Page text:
Nathaneal West


WHEN Tom reached the street, he saw a dozen great violet shafts of light moving across the evening sky in wide crazy sweeps. Whenever one of the fiery columns reached the lowest point of its arc, it lit for a moment the rose-colored domes and delicate minarets of Kahn's Persian Palace Theatre. The purpose of this display was to signal the world premiere of a new picture.

Turning his back on the searchlights, he started in the opposite direction, toward Homer's place. Before he had gone very far, he saw a clock that read a quarter past six and changed his mind about going back just yet. He might as well let the poor fellow sleep for another hour and kill some time by looking at the crowds.

When still a block from the theatre, he saw an enormous electric sign that hung over the middle of the street. In letters ten feet high he read that-


Although it was still several hours before the celebrities would arrive, thousands of people had already gathered. They stood facing the theatre with their backs toward the gutter in a thick line hundreds of feet long. A big squad of policemen was trying to keep a lane open between the front rank of the crowd and the facade of the theatre.

Tod entered the lane while the policeman guarding it was busy with a woman whose parcel had torn open, dropping oranges all over the place. Another policeman shouted for him to get the hell across the street, but he took a chance and kept going. They had enough to do without chasing him. He noticed how worried they looked and how careful they tried to be. If they had to arrest someone, they joked good-naturedly with the culprit, making light of it until they got him around the corner, then they whaled him with their clubs. Only so long as the man was actually part of the crowd did they have to be gentle.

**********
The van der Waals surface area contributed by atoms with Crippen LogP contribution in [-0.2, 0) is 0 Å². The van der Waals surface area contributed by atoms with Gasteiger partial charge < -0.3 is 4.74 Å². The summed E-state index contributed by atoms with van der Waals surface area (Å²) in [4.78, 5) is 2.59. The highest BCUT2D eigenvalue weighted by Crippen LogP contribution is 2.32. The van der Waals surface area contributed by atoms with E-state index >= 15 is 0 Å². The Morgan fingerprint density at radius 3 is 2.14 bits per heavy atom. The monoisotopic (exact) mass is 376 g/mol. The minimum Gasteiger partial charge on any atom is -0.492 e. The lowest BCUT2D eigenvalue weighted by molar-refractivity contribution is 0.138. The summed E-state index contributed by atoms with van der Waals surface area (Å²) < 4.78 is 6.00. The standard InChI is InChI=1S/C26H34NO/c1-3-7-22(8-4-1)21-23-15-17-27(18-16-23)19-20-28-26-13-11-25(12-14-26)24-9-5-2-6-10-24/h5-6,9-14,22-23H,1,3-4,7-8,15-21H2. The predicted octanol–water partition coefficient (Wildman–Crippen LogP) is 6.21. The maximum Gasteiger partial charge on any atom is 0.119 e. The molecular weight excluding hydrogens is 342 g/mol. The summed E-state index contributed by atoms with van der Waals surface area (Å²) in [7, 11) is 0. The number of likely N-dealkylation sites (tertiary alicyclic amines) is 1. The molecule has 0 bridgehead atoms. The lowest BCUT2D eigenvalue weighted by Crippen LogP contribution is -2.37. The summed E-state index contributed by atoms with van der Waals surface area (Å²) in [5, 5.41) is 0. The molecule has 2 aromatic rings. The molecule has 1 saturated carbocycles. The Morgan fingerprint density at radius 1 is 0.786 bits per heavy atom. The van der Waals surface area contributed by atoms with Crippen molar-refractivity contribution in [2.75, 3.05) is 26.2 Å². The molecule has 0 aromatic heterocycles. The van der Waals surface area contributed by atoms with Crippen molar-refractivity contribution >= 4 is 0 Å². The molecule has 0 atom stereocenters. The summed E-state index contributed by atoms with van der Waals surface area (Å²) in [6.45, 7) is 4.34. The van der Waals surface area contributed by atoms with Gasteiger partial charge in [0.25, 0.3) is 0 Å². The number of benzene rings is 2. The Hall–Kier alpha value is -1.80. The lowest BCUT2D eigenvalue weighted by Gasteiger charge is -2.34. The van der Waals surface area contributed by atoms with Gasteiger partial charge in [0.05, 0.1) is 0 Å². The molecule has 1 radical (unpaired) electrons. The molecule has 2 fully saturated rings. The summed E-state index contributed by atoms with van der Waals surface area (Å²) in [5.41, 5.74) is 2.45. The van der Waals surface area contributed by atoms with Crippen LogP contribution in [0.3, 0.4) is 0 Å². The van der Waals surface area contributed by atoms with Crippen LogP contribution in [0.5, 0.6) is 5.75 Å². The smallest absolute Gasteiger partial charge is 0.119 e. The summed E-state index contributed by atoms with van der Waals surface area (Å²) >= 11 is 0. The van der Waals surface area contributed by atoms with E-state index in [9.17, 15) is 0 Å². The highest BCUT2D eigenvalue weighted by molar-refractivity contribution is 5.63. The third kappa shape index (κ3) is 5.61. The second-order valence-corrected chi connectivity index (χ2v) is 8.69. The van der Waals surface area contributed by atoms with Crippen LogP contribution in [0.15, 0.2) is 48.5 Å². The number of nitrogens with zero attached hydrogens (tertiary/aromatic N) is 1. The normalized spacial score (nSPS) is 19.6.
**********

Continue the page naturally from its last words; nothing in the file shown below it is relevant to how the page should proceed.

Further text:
Tod had walked only a short distance along the narrow lane when he began to get frightened. People shouted, commenting on his hat, his carriage, and his clothing. There was a continuous roar of catcalls, laughter and yells, pierced occasionally by a scream. The scream was usually followed by a sudden movement in the dense mass and part of it would surge forward wherever the police line was weakest. As soon as that part was rammed back, the bulge would pop out somewhere else.

The police force would have to be doubled when the stars started to arrive. At the sight of their heroes and heroines, the crowd would turn demoniac. Some little gesture, either too pleasing or too offensive, would start it moving and then nothing but machine guns would stop it. Individually the purpose of its members might simply to be to get a souvenir, but collectively it would grab and rend.

A young man with a portable microphone was describing the scene. His rapid, hysterical voice was like that of a revivalist preacher whipping his congregation toward the ecstasy of fits.

"What a crowd, folks! What a crowd! There must be ten thousand excited, screaming fans outside Kahn's Persian tonight. The police can't hold them. Here, listen to them roar."

He held the microphone out and those near it obligingly roared for him.

"Did you hear it? It's a bedlam, folks. A veritable bedlam! What excitement! Of all the premieres I've attended, this is the most . . . the most . . . stupendous, folks. Can the police hold them? Can they? It doesn't look so, folks . . ."